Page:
Nixon weighed Agnew for high court

WASHINGTON — WASHINGTON -- President Richard M. Nixon considered nominating Spiro T. Agnew for the Supreme Court in late 1971 to get him out of the vice presidency, but decided he could not be confirmed, according to John W. Ehrlichman, the Nixon White House counselor convicted of conspiracy and perjury in the Watergate cover-up.

The Supreme Court nomination, Mr. Ehrlichman said in a telephone interview this week with The Sun, was to induce Mr. Agnew to resign the vice presidency.


That would have cleared the way for Mr. Nixon to nominate his secretary of the treasury, John B. Connally, to the post and put Mr. Connally rather than Mr. Agnew in the line of succession for the presidency.

Mr. Nixon also thought that he might get Mr. Agnew to step aside by arranging for "some high-paying job" for him, Mr. Ehrlichman said, but: "Agnew wouldn't resign."


Attorney General John N. Mitchell "became Agnew's go-between and persuaded Nixon to keep him," said Mr. Ehrlichman, who now works for an environmental firm in Atlanta.

Efforts to reach Mr. Agnew, 75, at his home in California were unsuccessful.

Mr. Ehrlichman's recollections parallel the recently published White House diaries of Mr. Nixon's late chief of staff, H. R. "Bob" Haldeman, who indicated that the president had talked to him several times about removing Mr. Agnew.

Mr. Haldeman and Mr. Ehrlichman, a leading adviser on domestic policy, were the two closest White House confidantes of Mr. Nixon.

In addition to wanting to put Mr. Connally into the line of presidential, Mr. Nixon expressed concern that Mr. Agnew was not qualified to be president.

In a July 21, 1971, entry, Mr. Haldeman wrote that Mr. Nixon had observed "that he may not live through even this term, let alone a second term, because of the possibility of accident or ill-health. That raises the question of whether Agnew is somebody that we're willing to see become P [president]. He enumerated some of his problems, that he's dogmatic, his hidebound prejudices, totally inflexible, and that he sees things in minuscule terms."

If Mr. Ehrlichman is correct, Mr. Nixon apparently did not see such flaws as barriers to service on the Supreme Court.

At the time, two vacancies were about to open on the Supreme Court with the resignations of Justice Hugo L. Black, who resigned on Sept. 17, 1971, and died a week later, and Justice John M. Harlan, who resigned on Sept. 23.


Mr. Nixon "had a notion to put Agnew on the court," Mr. Ehrlichman said, "but he remembered that he had to be confirmed."

By that time, Mr. Agnew had become a highly partisan and divisive figure because of his vocal attacks on Nixon administration critics. The Senate, which would have had to approve an Agnew court nomination, was in Democratic hands.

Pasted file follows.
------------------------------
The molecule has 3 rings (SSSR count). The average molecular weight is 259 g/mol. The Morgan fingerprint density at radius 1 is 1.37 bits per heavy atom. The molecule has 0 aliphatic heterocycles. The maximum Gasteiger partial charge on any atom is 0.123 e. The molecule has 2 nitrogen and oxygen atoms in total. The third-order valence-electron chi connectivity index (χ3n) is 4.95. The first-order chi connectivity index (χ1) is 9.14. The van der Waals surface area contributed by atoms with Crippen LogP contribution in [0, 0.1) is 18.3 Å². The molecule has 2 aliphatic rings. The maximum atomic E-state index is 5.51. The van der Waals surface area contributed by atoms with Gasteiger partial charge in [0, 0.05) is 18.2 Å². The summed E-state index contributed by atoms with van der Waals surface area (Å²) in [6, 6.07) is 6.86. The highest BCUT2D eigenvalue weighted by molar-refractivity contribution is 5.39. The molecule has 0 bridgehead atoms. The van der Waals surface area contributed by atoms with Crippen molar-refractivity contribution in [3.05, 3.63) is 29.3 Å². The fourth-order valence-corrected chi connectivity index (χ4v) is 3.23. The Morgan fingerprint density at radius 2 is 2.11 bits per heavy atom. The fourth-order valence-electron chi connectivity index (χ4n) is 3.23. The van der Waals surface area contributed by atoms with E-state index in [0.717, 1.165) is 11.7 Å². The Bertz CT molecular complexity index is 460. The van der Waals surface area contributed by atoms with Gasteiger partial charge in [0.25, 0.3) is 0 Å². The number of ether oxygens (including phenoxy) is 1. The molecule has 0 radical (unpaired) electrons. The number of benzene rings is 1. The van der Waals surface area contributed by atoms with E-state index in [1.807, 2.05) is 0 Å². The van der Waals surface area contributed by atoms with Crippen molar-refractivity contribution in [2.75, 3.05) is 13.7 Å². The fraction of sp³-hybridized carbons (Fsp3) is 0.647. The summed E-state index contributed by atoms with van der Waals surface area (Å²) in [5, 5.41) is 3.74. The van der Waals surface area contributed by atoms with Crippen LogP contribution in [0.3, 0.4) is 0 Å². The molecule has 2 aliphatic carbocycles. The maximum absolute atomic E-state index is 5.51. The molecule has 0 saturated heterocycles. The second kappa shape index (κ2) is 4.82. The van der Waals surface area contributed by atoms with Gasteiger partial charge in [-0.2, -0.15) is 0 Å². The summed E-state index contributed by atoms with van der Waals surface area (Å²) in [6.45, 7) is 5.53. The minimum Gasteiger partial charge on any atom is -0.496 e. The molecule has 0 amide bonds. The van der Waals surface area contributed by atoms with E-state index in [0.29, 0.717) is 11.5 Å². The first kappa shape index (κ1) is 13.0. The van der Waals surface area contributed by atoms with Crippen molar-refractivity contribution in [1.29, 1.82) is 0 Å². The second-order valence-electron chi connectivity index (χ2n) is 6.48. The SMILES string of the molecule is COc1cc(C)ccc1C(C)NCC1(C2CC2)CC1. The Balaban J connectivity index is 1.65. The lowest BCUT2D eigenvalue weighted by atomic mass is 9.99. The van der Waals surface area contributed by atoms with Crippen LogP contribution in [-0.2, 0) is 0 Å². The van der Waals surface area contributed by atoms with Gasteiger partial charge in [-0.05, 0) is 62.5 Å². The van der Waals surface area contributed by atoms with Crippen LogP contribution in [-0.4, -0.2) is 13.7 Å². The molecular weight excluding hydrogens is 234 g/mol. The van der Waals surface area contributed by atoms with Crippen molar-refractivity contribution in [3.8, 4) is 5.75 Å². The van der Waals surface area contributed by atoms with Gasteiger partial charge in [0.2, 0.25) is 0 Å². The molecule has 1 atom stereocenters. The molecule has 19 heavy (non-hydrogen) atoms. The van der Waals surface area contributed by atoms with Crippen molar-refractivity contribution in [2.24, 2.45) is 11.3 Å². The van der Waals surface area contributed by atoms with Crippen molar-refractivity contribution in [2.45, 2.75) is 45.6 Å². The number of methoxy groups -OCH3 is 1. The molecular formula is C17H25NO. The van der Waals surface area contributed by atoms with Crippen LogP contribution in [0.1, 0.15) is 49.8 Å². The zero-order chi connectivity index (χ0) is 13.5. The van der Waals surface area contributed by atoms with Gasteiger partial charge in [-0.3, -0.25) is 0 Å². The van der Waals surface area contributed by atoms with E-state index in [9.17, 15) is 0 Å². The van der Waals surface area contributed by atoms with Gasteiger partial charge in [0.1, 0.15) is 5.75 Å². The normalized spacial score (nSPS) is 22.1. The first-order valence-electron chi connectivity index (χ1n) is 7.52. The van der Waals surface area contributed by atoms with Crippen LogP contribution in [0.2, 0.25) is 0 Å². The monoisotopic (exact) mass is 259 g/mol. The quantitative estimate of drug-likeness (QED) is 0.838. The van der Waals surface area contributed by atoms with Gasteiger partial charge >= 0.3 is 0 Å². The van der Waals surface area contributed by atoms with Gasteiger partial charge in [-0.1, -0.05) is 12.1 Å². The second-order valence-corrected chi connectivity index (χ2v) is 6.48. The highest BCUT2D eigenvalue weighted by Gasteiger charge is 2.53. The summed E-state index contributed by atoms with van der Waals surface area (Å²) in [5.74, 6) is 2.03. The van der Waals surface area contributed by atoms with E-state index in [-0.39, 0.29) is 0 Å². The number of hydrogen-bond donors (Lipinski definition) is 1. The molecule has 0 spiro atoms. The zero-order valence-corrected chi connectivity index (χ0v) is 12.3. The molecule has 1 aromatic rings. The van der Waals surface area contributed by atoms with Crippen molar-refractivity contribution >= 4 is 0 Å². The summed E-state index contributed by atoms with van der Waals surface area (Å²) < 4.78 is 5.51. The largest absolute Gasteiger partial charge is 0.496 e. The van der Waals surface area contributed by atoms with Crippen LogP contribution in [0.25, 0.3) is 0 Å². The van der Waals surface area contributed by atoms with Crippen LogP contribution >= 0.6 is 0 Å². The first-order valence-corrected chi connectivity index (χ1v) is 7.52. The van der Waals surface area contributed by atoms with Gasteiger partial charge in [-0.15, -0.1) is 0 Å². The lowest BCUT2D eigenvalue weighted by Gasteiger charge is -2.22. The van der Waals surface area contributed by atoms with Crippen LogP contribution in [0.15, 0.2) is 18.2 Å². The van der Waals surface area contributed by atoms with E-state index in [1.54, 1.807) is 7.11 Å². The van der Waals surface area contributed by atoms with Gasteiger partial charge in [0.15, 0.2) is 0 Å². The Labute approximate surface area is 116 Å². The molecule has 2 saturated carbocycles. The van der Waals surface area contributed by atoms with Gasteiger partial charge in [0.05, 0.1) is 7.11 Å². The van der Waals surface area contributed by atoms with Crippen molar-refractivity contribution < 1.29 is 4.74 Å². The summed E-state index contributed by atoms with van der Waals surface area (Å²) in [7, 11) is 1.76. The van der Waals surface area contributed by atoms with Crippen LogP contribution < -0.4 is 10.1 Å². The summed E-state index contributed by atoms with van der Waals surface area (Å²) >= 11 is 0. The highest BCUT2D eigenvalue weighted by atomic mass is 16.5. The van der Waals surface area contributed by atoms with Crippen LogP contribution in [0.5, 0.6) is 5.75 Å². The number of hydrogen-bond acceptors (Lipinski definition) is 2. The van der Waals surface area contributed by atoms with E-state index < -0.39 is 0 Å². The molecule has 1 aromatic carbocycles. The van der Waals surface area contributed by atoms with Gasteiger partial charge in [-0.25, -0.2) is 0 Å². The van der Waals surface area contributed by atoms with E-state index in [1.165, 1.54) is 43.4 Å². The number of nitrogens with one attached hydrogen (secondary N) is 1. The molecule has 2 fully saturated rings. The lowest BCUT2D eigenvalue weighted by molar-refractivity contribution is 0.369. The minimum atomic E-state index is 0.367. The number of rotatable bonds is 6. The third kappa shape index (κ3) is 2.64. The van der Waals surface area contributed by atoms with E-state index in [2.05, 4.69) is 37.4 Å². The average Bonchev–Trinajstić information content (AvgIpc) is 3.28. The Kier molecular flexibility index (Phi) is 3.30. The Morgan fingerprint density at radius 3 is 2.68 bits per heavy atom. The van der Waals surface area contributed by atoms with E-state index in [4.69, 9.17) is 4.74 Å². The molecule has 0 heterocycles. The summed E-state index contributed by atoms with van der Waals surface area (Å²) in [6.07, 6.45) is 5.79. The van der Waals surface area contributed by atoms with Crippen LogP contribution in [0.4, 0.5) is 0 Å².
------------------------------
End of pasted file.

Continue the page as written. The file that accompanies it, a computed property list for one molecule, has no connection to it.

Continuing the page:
Among those Mr. Nixon also weighed as court nominees, according to the Haldeman diaries, were Republican Sen. Arlen Specter of Pennsylvania and William French Smith, later attorney general under President Ronald Reagan. He apparently settled tentatively on Republican Rep. Richard H. Poff of Virginia, because of his conservative civil rights views. At one point, Mr. Agnew was perceived as a liberal with a strong civil rights record. But he became a hard-liner on civil rights after 1968 when as governor he clashed with black leaders in Baltimore over how to deal with the rioting that followed the assassination of Dr. Martin Luther King Jr.

There is no indication in the diaries, however, whether the consideration of Mr. Agnew for the Supreme Court nomination came in a civil rights context.

The two appointments finally went to Lewis F. Powell Jr. and William H. Rehnquist, later appointed chief justice.

Mr. Ehrlichman also confirmed Haldeman diary entries indicating that Mr. Nixon, after the 1972 re-election of the Nixon-Agnew team, had talks with Mr. Connally about forming a third party on whose ticket Mr. Connally would seek the presidency in 1976.


The idea was dropped, Mr. Ehrlichman said, when Mr. Connally decided that it wouldn't work.

Its mere contemplation, however, underscored how strongly Mr. Nixon felt that Mr. Agnew, whom he had kept as his running mate in 1972, should not become president in 1976.

Aside from Mr. Nixon, Mr. Agnew at that time was probably the most popular Republican in the country and was the early front-runner for the 1976 GOP presidential nomination.

Mr. Agnew, highly regarded as a tough partisan in the early part of the first Nixon term, fell into disfavor with Mr. Nixon over the president's efforts to improve relations with China.

According to Mr. Ehrlichman, Mr. Agnew incurred Mr. Nixon's displeasure in 1971 with reports that he had been critical of those efforts in talks with foreign leaders.

Mr. Nixon sent a trusted aide to sound out Mr. Agnew on the idea of resigning in 1971, another diary entry says, and the aide reported back that he thought there was a "50-50 chance" that Mr. Agnew would agree to do so, but not until January 1972.


The entry did not indicate any inducements being offered to Mr. Agnew to step aside.

More than two years later, Mr. Nixon used the 25th Amendment to nominate House Minority Leader Gerald R. Ford to be vice president.

The nomination was caused by Mr. Agnew's resignation in a plea bargain to avoid criminal prosecution and jail for allegedly accepting bribes while Baltimore County executive, governor of Maryland and vice president.